What is AWS S3 and what are its key features?
Amazon S3 (Simple Storage Service) is a cloud-based storage service offered by Amazon Web Services (AWS) that provides scalable and highly available storage infrastructure for businesses and individuals to store and retrieve data.
Some of the key features of AWS S3 include:
- Scalability: AWS S3 is designed to automatically scale in order to handle increasing amounts of data without any upfront planning or capacity forecasting.
- Durability: AWS S3 provides durability by replicating data across multiple physical facilities and implementing error correction techniques to ensure data integrity.
- Security: AWS S3 allows you to set up access control policies to regulate who can access your data, and provides encryption both at rest and in transit.
- Cost-effective: AWS S3 has a pay-as-you-go pricing model, meaning you only pay for the storage and bandwidth you use.
- Accessibility: AWS S3 is easily accessible through a web-based management console, command-line interface (CLI), or API calls, making it simple to upload, download, and manage data from anywhere in the world.
- Integration: AWS S3 integrates with other AWS services such as AWS Lambda, Amazon EC2, and Amazon CloudFront, enabling you to build scalable, secure, and highly available applications.
Overall, AWS S3 is a powerful storage solution that offers high scalability, durability, security, accessibility, and cost-effectiveness, making it a popular choice for storing and managing data in the cloud.
What is the maximum size of an object that can be stored in S3?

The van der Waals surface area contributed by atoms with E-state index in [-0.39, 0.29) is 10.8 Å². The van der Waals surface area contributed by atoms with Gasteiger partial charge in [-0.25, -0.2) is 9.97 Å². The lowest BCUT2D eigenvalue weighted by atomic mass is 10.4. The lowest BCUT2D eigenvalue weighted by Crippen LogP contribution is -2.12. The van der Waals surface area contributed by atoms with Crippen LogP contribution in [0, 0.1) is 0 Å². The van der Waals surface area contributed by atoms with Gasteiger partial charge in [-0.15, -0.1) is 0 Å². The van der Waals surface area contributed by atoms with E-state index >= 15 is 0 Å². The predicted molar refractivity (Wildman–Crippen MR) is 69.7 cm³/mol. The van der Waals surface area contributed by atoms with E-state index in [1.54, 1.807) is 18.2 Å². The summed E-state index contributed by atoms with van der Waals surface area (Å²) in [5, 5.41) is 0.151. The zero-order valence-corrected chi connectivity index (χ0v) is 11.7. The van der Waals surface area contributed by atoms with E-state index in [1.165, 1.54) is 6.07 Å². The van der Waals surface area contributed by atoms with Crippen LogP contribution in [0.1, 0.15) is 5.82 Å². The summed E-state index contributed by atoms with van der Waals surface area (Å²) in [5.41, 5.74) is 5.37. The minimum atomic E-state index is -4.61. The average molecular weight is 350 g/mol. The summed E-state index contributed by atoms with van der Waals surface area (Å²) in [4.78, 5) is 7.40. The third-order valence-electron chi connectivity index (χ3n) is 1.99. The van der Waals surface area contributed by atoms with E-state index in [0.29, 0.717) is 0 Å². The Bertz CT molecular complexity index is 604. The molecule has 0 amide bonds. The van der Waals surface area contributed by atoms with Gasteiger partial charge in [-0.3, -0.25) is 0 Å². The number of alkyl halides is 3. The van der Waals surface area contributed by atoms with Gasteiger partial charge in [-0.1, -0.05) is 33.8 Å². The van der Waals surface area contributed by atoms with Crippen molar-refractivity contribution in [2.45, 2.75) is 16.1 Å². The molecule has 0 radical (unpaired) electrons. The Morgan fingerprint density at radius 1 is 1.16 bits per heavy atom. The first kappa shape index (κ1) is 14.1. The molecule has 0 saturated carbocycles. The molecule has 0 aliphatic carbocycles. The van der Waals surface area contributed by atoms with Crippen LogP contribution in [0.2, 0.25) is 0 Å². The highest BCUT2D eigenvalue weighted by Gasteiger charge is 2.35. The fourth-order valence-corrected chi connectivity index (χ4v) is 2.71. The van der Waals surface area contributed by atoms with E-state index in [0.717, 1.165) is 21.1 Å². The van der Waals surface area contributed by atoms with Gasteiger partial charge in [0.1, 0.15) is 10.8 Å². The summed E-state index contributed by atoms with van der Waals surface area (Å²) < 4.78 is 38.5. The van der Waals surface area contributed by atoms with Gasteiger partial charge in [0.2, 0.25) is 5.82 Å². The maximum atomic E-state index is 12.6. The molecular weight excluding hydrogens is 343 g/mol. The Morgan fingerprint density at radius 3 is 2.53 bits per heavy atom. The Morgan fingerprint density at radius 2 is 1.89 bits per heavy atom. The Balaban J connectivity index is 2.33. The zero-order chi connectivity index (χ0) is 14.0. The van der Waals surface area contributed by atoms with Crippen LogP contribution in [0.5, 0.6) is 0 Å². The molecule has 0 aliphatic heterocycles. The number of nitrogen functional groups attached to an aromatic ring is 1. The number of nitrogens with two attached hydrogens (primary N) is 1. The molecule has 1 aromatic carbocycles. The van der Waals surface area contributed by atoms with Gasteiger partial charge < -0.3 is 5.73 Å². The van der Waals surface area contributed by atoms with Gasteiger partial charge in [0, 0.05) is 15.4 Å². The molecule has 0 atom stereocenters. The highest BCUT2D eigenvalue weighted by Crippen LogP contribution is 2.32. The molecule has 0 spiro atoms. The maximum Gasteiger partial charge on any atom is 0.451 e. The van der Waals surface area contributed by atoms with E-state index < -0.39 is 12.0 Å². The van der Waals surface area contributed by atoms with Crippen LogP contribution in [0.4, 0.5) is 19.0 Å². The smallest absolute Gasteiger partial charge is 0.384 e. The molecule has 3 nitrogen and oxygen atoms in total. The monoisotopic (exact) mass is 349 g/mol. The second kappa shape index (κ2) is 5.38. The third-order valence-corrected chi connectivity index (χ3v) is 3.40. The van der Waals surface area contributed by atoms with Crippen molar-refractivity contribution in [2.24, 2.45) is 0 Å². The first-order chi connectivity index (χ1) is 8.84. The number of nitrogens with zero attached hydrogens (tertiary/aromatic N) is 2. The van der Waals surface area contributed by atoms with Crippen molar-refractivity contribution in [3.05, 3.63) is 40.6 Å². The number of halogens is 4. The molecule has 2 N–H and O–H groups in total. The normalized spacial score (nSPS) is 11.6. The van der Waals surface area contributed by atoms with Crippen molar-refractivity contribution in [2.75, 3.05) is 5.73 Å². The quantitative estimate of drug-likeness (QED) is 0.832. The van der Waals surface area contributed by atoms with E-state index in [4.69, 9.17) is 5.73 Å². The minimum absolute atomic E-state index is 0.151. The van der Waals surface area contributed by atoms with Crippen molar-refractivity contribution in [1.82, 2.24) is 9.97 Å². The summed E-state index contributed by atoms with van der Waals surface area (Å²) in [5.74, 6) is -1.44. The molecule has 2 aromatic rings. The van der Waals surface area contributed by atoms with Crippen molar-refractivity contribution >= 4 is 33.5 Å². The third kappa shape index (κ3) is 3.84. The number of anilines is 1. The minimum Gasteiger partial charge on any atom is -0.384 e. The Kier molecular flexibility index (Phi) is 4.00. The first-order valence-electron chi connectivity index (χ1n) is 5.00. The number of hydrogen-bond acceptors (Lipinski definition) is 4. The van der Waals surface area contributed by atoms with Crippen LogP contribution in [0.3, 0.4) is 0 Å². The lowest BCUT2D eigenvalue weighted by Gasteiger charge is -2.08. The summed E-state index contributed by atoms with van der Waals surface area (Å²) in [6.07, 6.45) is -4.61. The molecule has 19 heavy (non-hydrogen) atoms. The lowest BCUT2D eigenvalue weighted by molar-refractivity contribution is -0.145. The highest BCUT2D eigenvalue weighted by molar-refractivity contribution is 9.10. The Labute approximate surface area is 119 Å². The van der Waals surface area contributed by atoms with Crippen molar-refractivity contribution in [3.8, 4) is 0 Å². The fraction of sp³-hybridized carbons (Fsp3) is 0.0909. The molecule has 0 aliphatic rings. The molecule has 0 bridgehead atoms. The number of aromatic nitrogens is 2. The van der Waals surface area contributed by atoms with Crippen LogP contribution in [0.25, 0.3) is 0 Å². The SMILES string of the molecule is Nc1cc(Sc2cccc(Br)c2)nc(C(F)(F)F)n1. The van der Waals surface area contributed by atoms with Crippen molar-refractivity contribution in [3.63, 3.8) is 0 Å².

In AWS S3, the maximum size of an object that can be stored is 5 terabytes (TB). However, there is no limit to the total amount of data that can be stored in an S3 bucket. Additionally, AWS S3 also offers a feature called “multipart upload” that allows uploading large files in parts, which can be combined into a single object after uploading. This feature is particularly useful when uploading files larger than 100 MB or when network instability can interrupt the upload process.
What is the difference between S3 and EBS storage in AWS?
AWS S3 and EBS (Elastic Block Store) are both storage services offered by Amazon Web Services, but they have some significant differences:
- Object storage vs block storage: AWS S3 is an object-based storage service, which is designed for storing and retrieving files such as documents, images, and videos, whereas EBS is a block-based storage service, which is designed for storing and accessing data at the block level, which is commonly used for operating systems and databases.
- Access: AWS S3 can be accessed from anywhere with an internet connection, whereas EBS volumes can only be accessed by EC2 instances within the same availability zone.
- Durability and availability: AWS S3 provides higher durability and availability as it is designed to automatically replicate data across multiple availability zones, whereas EBS volumes are stored on a single EC2 instance, so they are susceptible to hardware failure.
- Performance: EBS provides better performance than S3 for applications that require low-latency access to data, such as databases, due to its block-level access.
- Backup and recovery: AWS S3 provides better backup and recovery options as it is designed to provide long-term storage for data, whereas EBS is typically used for temporary storage.
Overall, AWS S3 is more suited for storing and retrieving large files such as media files, backups, and archives, while EBS is more suitable for low-latency applications, such as databases, where data access speed is important.
What is bucket policy in S3 and how is it used?
An S3 bucket policy is a configuration that defines permissions for Amazon S3 buckets and the objects stored within them. Bucket policies are expressed in JSON format and are used to grant or deny access to an S3 bucket and its contents based on specific conditions or criteria.
With an S3 bucket policy, you can: